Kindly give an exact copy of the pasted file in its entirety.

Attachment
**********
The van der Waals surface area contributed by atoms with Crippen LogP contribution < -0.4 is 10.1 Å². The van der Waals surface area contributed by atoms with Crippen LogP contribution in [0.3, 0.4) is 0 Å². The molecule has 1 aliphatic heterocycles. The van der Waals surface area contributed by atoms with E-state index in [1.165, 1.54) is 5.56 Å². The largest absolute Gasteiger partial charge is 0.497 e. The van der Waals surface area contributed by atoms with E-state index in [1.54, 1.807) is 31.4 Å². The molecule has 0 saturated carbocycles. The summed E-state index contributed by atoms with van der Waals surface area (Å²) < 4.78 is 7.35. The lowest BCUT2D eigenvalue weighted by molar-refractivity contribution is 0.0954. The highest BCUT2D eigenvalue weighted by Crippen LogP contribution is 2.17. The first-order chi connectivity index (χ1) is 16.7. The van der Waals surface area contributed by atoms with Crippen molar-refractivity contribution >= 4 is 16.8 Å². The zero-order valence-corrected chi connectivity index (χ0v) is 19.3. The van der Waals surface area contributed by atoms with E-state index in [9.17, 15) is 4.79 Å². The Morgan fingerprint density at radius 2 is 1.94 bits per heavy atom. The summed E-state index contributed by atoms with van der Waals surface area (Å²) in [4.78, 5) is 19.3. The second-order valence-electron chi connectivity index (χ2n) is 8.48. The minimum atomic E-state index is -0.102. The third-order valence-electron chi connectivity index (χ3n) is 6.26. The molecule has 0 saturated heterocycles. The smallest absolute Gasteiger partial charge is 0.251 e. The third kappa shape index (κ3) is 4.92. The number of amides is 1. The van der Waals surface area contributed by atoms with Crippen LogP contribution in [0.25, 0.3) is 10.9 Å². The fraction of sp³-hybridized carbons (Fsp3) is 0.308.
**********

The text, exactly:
The van der Waals surface area contributed by atoms with Crippen LogP contribution < -0.4 is 10.1 Å². The van der Waals surface area contributed by atoms with Crippen LogP contribution in [0.3, 0.4) is 0 Å². The molecule has 1 aliphatic heterocycles. The van der Waals surface area contributed by atoms with E-state index in [1.165, 1.54) is 5.56 Å². The largest absolute Gasteiger partial charge is 0.497 e. The van der Waals surface area contributed by atoms with E-state index in [1.54, 1.807) is 31.4 Å². The molecule has 0 saturated carbocycles. The summed E-state index contributed by atoms with van der Waals surface area (Å²) < 4.78 is 7.35. The lowest BCUT2D eigenvalue weighted by molar-refractivity contribution is 0.0954. The highest BCUT2D eigenvalue weighted by Crippen LogP contribution is 2.17. The first-order chi connectivity index (χ1) is 16.7. The van der Waals surface area contributed by atoms with Crippen molar-refractivity contribution >= 4 is 16.8 Å². The zero-order valence-corrected chi connectivity index (χ0v) is 19.3. The van der Waals surface area contributed by atoms with E-state index in [9.17, 15) is 4.79 Å². The Morgan fingerprint density at radius 2 is 1.94 bits per heavy atom. The summed E-state index contributed by atoms with van der Waals surface area (Å²) in [4.78, 5) is 19.3. The second-order valence-electron chi connectivity index (χ2n) is 8.48. The minimum atomic E-state index is -0.102. The third-order valence-electron chi connectivity index (χ3n) is 6.26. The molecule has 0 saturated heterocycles. The smallest absolute Gasteiger partial charge is 0.251 e. The third kappa shape index (κ3) is 4.92. The number of amides is 1. The van der Waals surface area contributed by atoms with Crippen LogP contribution in [0.25, 0.3) is 10.9 Å². The fraction of sp³-hybridized carbons (Fsp3) is 0.308.